DC’s Blue Beetle is the first of its kind. A Latino-led live-action film in the mainstream, it is an attempt to answer the growing call for diversity in the superhero genre. Director Angel Manuel Soto revealed in an interview that before getting offered to direct Blue Beetle, he had an idea to make a movie in Matt Reeves’ Batverse.

Soto had pitched the idea of making a movie on Bane. Bane is a Latino supervillain from the Batman comics. And Soto was very excited to develop a movie based on him. But, his idea was met with some resistance from Warner Brothers Studios.

Blue Beetle Director’s Failed Attempt at a Latino Supervillain Movie

Angel Manuel Soto
Blue Beetle Director Angel Manuel Soto

In the ever-evaluating world of comic book adaptations, the need to bring new-old ideas is necessary. Blue Beetle director Angel Manuel Soto tried doing just that. When he was called in at Warner Bros. for a meeting, he pitched a film on Batman supervillain Bane.

Bane first appeared in the DC comics in 1993, he has both exceptional strength and intelligence. Bane is credited as being the only villain to have “broken the bat”, as he had defeated the caped crusader both physically and mentally. Bane’s origin story is extremely tragic, he had a white father and a Latin mother making him special from a diverse point of view.

Bane in the DC Comics
Bane in the DC Comics

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When it comes to live-acting the character, Bane has previously been played by Tom Hardy in The Dark Knight trilogy. Soto wanted to create a movie on Bane’s storyline in Matt Reeves‘s Batman universe. But his ideas didn’t come to fruition as Warner Bros. executive had other plans.

Soto talked about his vision to develop a film with Bane as the focal point in an interview:

“I got a call from Galen Vaisman, one of the executives at DC, and for a general meeting, you have to be prepared if they ask you what you want to do. And I’ve always wanted to explore the origin story of Bane. It’s super intriguing, especially where he comes from and the different topics that could be explored if we take into consideration that maybe he’s the hero of his own story. So it was very interesting to be able to talk about situations that have affected the Caribbean and Latin America for centuries through the character of Bane.”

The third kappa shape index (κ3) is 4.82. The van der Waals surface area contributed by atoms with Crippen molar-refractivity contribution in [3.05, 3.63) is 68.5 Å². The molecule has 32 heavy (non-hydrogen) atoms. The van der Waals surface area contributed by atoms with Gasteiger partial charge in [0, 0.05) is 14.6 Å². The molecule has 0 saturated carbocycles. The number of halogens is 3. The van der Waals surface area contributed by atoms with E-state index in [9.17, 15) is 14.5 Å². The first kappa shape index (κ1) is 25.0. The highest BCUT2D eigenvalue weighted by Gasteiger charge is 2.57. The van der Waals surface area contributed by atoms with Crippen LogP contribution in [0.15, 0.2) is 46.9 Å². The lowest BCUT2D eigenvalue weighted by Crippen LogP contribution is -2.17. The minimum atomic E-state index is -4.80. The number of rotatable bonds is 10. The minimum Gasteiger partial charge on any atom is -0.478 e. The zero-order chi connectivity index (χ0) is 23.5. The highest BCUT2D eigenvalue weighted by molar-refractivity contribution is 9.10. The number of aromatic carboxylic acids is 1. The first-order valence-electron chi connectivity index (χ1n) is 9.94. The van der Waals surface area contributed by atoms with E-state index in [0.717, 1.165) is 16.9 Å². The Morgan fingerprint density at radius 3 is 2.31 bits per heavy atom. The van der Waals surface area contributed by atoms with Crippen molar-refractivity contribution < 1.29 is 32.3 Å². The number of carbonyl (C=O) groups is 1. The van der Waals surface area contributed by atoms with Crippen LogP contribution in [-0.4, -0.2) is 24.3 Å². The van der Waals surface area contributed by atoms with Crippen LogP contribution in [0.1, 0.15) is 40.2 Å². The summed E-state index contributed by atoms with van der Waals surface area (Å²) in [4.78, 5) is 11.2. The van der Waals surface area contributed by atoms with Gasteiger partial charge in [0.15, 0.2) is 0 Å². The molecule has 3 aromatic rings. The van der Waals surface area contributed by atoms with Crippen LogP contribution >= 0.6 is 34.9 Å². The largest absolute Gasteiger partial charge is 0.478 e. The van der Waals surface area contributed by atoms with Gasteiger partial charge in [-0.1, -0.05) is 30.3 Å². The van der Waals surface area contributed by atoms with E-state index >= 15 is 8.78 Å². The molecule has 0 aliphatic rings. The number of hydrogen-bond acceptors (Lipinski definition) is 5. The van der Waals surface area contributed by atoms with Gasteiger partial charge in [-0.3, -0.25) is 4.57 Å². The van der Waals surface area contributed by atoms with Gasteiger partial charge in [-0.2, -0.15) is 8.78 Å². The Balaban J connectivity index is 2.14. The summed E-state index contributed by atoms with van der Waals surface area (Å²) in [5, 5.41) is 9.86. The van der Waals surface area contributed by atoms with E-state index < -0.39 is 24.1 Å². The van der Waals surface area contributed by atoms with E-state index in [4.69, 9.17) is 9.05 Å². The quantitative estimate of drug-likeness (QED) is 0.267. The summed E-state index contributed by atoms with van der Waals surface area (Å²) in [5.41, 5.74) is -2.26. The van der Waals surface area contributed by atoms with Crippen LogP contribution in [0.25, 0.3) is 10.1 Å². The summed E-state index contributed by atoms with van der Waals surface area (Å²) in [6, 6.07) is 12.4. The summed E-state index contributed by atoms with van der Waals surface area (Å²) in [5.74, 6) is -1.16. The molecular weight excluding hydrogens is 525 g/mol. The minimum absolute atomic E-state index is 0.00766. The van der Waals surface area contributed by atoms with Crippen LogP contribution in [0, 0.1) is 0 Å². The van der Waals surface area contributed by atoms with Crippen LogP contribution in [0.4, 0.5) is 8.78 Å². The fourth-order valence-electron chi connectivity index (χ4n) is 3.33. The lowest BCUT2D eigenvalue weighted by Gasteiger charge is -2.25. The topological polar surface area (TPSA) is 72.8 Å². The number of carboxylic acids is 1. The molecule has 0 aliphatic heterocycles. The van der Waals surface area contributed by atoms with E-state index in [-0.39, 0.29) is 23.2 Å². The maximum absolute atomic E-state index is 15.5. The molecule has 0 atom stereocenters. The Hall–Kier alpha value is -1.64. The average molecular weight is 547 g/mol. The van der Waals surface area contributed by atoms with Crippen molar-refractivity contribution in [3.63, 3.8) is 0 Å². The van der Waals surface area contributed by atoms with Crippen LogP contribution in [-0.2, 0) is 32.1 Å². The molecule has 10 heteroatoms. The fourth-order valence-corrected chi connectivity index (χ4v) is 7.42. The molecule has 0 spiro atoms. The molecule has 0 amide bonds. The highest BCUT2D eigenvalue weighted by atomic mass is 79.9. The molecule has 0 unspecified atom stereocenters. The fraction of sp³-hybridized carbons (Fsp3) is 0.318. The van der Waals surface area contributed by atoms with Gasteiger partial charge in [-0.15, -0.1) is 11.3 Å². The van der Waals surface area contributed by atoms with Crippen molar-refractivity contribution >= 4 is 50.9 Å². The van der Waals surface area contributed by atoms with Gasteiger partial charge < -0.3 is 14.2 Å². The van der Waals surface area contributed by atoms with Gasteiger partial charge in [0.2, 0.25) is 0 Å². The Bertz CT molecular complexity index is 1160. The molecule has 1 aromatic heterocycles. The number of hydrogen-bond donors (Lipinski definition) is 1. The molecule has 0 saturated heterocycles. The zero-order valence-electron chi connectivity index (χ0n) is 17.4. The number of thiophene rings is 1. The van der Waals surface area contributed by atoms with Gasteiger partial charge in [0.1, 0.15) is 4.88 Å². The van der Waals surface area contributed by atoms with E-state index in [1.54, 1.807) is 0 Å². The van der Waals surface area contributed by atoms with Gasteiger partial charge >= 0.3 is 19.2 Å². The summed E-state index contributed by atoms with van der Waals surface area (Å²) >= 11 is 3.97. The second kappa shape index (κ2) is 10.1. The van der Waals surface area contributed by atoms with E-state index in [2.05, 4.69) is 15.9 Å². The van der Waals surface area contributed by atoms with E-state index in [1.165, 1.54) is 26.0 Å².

The Blue Beetle director’s ideas were quickly shut down at WB because he was offered Blue Beetle right away.

“So I came in with that idea,” Soto continued. “But that was Matt Reeves’ universe with The Batman, and I don’t know what’s going to happen now with this new regime. But that was my main attempt, and Galen was like, ‘Okay, that’s a good idea, but we wanted to pitch you something.’ And that’s when he introduced the idea of Blue Beetle.”

This is how Angel Manuel Soto ended up directing Blue Beetle.

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Angel Manuel Soto’s Apprehension for Blue Beetle

Blue Beetle
Blue Beetle

Soto shared that he had reservations for Blue Beetle. Being an all-Latin cast, there were big things at stake and he was unsure if he wanted to do that and that he could do justice to it. Hollywood does have a history of misrepresenting various ethnicities and social concepts for the sake of inclusivity.

Luckily, he was satisfied with the concept when he found out the scriptwriter for the film Gareth Dunnet-Alcoce, originates from Queretaro, Mexico. The Puerto Rican director said that he was impressed with the authenticity of the Latin culture the script portrayed. It was only after reading the script, Soto was confident in making Blue Beetle. 

Blue Beetle releases on August 18, 2023, in theatres near and far.

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Source: The Hollywood Reporter


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